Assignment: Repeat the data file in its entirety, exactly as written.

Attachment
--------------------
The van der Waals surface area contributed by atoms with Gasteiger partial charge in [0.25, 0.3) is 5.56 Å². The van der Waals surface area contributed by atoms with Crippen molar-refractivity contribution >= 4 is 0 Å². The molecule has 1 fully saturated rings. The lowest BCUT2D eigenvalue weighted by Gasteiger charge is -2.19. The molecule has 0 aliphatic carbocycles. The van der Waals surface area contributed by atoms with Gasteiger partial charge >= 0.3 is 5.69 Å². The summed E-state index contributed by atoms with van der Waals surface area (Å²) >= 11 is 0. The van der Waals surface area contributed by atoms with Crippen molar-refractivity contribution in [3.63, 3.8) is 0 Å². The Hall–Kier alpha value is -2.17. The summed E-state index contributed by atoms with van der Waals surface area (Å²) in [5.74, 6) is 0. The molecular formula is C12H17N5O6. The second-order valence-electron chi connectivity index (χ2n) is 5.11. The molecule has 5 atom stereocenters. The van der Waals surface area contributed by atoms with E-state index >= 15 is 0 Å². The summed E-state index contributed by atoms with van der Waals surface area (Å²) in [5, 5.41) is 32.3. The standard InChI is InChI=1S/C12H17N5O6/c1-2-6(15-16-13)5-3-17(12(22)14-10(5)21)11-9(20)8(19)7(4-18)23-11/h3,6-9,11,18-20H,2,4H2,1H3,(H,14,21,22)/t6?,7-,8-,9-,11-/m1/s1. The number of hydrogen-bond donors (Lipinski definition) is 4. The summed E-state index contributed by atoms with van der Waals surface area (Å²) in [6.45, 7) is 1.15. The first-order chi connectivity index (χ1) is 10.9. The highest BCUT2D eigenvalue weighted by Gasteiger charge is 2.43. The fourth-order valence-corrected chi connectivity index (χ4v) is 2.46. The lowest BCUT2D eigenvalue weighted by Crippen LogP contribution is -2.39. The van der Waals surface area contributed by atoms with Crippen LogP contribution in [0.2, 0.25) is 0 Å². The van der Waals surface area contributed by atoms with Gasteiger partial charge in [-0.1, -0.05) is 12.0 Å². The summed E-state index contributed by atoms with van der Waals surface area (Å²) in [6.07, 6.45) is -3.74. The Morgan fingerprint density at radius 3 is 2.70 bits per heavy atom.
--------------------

The van der Waals surface area contributed by atoms with Gasteiger partial charge in [0.25, 0.3) is 5.56 Å². The van der Waals surface area contributed by atoms with Crippen molar-refractivity contribution >= 4 is 0 Å². The molecule has 1 fully saturated rings. The lowest BCUT2D eigenvalue weighted by Gasteiger charge is -2.19. The molecule has 0 aliphatic carbocycles. The van der Waals surface area contributed by atoms with Gasteiger partial charge >= 0.3 is 5.69 Å². The summed E-state index contributed by atoms with van der Waals surface area (Å²) >= 11 is 0. The van der Waals surface area contributed by atoms with Crippen molar-refractivity contribution in [3.63, 3.8) is 0 Å². The Hall–Kier alpha value is -2.17. The summed E-state index contributed by atoms with van der Waals surface area (Å²) in [5.74, 6) is 0. The molecular formula is C12H17N5O6. The second-order valence-electron chi connectivity index (χ2n) is 5.11. The molecule has 5 atom stereocenters. The van der Waals surface area contributed by atoms with E-state index >= 15 is 0 Å². The summed E-state index contributed by atoms with van der Waals surface area (Å²) in [5, 5.41) is 32.3. The standard InChI is InChI=1S/C12H17N5O6/c1-2-6(15-16-13)5-3-17(12(22)14-10(5)21)11-9(20)8(19)7(4-18)23-11/h3,6-9,11,18-20H,2,4H2,1H3,(H,14,21,22)/t6?,7-,8-,9-,11-/m1/s1. The number of hydrogen-bond donors (Lipinski definition) is 4. The summed E-state index contributed by atoms with van der Waals surface area (Å²) in [6.45, 7) is 1.15. The first-order chi connectivity index (χ1) is 10.9. The highest BCUT2D eigenvalue weighted by Gasteiger charge is 2.43. The fourth-order valence-corrected chi connectivity index (χ4v) is 2.46. The lowest BCUT2D eigenvalue weighted by Crippen LogP contribution is -2.39. The van der Waals surface area contributed by atoms with Crippen LogP contribution in [0.2, 0.25) is 0 Å². The van der Waals surface area contributed by atoms with Gasteiger partial charge in [-0.1, -0.05) is 12.0 Å². The summed E-state index contributed by atoms with van der Waals surface area (Å²) in [6.07, 6.45) is -3.74. The Morgan fingerprint density at radius 3 is 2.70 bits per heavy atom.